Ancient Bark and Branch

I don’t recognize myself in the mirror,
this profile of an old man; not the one
I think I am or feel in the bones of my face.
He seems to be sinking back into the earth.
I love the earth but I’m not going down, not yet.
My roots go down; I know them more than ever.
I feel the dark earth a living thing,
holding the stories of all I know and all I’m made of,
stories of the many people come and gone.


I know the trace down through the soil
and the deep peace of winter when I sleep.
My seasons are not like the city around me
and I struggle with incongruence.
I’ve found the path between the vertical root
and the way up with life force
into branches and leaves and the sunlit sky.
I love the wind and the rain as they stir me
with the awakening that comes each day
and around me younger trees but trees in their own right
that once were invisible, the hope of my seed.


When I see his old face in the mirror,
leaning forward in the way of his fathers,
bowing to the years and the coming embrace,
a part of me wants to let go to the decline
and feel the ease the earth will bring,
but another part, a strong one, wants to live
and breathe in the air and beauty of the forest.


I pull back the weight of my skull
against the old and tired muscles of my neck.
My shoulders are already back but my head must follow
and then I am aright, not lifted by the pride
I’ve always feared, but by desire, in assurance
and with the ancient bark and branch of the many trees before me,
stand in the light and continue to become a human being.



Ancient Bark and Branch


18 Responses to “Ancient Bark and Branch”

  1. Marco says:

    Bless you, Don!

  2. Tony Palombo says:

    You speak for me, aging friend. We’ve come down a path together and I’ve always resonated with your spirit, demeanor, radiant smile, easy eyes of friendship blessed, words of life and of wisdom dripping from your truthful tongue. I bless you as you go a bit further down this path we walk together and follow you into the arms of the peaceful earth mother. But, not yet. We still have work to do, life to enjoy, sights to see, friends to visit, children and their children to love an encourage. Thanks for your way with words and heart.

  3. Pichay says:

    I know of this in-between-place of which you speak. If to ascend is celebration, what then is sinking into the fold of the Mother?

    I tire of the constant flow of email begging for all of my fingers to plug the holes in the dam. I didn’t manifest to support the damn dam! Let the river flow free!!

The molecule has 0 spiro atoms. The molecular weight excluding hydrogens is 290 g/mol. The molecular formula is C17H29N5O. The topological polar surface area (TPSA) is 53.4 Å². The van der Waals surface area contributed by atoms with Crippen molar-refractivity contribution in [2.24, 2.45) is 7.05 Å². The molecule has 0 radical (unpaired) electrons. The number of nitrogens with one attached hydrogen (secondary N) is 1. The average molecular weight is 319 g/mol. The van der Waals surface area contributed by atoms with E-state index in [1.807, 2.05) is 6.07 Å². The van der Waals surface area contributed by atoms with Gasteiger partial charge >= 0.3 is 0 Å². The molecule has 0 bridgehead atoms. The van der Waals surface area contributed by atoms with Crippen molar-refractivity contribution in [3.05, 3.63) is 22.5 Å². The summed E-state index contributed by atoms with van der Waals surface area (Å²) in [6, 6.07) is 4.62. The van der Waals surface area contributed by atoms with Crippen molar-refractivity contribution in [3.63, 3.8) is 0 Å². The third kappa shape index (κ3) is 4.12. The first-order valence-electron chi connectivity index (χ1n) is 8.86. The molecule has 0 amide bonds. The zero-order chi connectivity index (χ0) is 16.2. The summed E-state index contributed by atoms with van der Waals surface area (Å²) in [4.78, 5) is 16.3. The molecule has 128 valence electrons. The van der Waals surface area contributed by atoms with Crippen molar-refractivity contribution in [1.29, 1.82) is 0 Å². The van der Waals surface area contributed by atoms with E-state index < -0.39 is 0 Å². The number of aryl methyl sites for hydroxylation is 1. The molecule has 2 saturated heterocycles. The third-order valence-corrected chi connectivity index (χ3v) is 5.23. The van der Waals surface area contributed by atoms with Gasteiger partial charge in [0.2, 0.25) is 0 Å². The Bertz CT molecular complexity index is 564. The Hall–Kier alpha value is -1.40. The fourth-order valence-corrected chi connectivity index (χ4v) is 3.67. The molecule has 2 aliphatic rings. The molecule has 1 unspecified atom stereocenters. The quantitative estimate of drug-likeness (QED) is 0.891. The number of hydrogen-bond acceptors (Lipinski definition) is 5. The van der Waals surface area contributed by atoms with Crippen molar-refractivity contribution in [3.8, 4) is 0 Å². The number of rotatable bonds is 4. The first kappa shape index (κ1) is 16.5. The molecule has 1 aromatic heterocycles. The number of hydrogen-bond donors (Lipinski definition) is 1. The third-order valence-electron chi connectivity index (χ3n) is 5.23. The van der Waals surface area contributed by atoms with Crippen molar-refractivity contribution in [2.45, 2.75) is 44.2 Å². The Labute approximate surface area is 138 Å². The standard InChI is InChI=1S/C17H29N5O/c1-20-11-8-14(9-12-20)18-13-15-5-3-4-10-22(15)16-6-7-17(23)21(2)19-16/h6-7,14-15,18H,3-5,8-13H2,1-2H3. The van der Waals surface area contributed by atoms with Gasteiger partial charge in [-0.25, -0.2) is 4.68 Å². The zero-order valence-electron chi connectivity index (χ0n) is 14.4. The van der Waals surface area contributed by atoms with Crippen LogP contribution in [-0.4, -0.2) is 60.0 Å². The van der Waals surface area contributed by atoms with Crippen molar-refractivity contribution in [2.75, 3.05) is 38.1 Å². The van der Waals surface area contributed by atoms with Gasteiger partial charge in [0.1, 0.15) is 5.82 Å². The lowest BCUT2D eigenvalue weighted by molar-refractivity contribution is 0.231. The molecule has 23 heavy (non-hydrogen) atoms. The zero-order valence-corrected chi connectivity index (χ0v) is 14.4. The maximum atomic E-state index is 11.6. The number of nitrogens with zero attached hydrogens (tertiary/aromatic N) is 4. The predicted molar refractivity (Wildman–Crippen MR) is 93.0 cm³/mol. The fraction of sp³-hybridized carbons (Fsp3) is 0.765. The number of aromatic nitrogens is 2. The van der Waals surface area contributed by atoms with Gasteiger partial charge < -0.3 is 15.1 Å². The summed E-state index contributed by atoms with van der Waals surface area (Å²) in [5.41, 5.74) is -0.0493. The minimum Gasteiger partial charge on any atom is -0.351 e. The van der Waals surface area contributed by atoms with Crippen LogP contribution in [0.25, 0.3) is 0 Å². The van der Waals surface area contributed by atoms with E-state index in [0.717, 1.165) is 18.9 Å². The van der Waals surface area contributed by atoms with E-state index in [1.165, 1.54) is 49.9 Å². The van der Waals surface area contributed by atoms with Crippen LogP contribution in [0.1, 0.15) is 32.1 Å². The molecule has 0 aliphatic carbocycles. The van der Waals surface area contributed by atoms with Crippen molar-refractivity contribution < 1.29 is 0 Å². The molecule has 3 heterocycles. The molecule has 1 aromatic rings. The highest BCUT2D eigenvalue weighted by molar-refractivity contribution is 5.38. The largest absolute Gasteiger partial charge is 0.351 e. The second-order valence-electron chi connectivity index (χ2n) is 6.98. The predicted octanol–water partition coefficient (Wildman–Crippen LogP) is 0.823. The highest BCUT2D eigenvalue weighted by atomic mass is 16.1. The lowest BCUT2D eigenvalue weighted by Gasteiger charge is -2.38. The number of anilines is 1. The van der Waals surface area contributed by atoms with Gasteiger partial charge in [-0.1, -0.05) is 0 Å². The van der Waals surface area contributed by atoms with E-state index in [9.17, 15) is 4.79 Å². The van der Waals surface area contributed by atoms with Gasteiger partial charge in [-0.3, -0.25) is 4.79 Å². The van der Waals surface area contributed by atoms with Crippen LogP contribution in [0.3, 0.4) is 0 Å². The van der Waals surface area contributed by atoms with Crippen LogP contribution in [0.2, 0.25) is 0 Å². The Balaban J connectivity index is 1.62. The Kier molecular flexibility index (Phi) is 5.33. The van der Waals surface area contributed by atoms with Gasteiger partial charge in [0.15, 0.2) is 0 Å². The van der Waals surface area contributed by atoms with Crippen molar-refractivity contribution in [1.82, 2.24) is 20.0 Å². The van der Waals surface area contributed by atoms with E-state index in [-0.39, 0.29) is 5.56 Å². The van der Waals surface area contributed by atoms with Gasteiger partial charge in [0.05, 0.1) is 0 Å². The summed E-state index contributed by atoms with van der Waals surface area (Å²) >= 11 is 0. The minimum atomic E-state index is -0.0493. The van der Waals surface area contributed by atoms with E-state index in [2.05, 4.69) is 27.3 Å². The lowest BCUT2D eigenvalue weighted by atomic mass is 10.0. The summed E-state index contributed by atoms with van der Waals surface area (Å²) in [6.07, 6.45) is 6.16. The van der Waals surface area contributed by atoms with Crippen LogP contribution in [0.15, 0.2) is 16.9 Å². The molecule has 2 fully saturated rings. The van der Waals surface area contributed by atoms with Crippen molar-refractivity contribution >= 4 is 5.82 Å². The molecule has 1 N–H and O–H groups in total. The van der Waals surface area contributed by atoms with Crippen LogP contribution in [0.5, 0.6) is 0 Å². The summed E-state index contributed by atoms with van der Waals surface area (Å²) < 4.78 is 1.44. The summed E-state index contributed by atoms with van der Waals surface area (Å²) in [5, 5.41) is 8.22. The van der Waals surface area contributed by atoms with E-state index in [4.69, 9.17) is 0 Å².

4. T Johansson says:

    Wrinkles are a VERY GOOD thing… space for the rivers of wisdom to flow. We should have gotten rid of mirrors long ago!

    Loving you “as is,”
    Old Sister T

  5. Stan Grindstaff says:


  6. Don, that is a moving and beautiful poem. You’ve express how it is when you have aged but still feel young and vital. Since ascension can be an internal condition I am enjoying the process of letting that be my condition no matter what cloak I am wearing..

  7. jack says:

    Thanks Don, for these questions and this journey into self; why is it that mirrors are always so damn good at showing just what is there? Why can’t they have backward memories that show the youth and vitality that is “slipping away”? And yet, the mirror is always, always, always reflecting in the ever present moment, the image of exactly what is……..

  8. David Banner says:

    Don…this really speaks to my love for the peace of death with the urge to keep living…..more to do to fully bless my world!

  9. tom wilson says:

    Yes, the poem and the comments: what a strange, often scary, often alluring feeling to have made most of the journey now. And it calls us to decide on how to walk this last phase. It has to be mixed with gratitude and a sense of impending loss, because your poem expresses what Rilke said in the 9th Duino Elegy, simply “Because being here means so much.”

    Beautiful poem.

  10. JOHN WALSH says:

    A powerful and compelling wisdom, Don. “I’m not going down, not yet…” Thank you.

  11. thomas mcdermott says:

    Too close to home! Very moving.

  12. Maria Frid says:

    The innocent child is still present as I look with you into that mirror that talks in many languages, some whispers are sweet and reassuring, with memories of delight and some are screams of horror and terror that pull me toward a desire to withdraw. But innocence and beauty are powerful sources that won’t be forgotten and they guide me to the forest, mountains, rivers, all the gifts given to me to care for. Your words of inspiration are magic to my soul. Thank you.

  13. Ronnie Lim says:

    This is a truly beautiful poem. I love it and relate to it with you.

  14. Bill Gordon says:

    Very moving….deep emotions in this one. I can definitely relate to the feelings you are expressing – deep in my core. Keep up the amazing poems!

  15. Athena Coleman says:

    I love the sensitivity of this poem. It is quiet and robust at once. Aging is an awesome journey. I’ve earned these years, and I actually like the word, “old”. It speaks to endurance and if one is happy, it speaks to filling these years that have passed with grace, color and vigor. Having said that, I still scare myself when I’ve attempted to take a ‘selfie’.

  16. Bill Dare says:

    Keep stretchin’ Bro… you’ve got it!

  17. Pat Fitzsimmons says:

    Thank you Don, I’m deeply with you on this remarkable journey. I’m also feeling the explosive beauty of Springtime like never before, perhaps I’m old enough to fully receive it now!

  18. Chaz says:

    Wow – I’ve read this five times now and each reading brings new insights and delights! Thank you for the wise guidance, dear friend.

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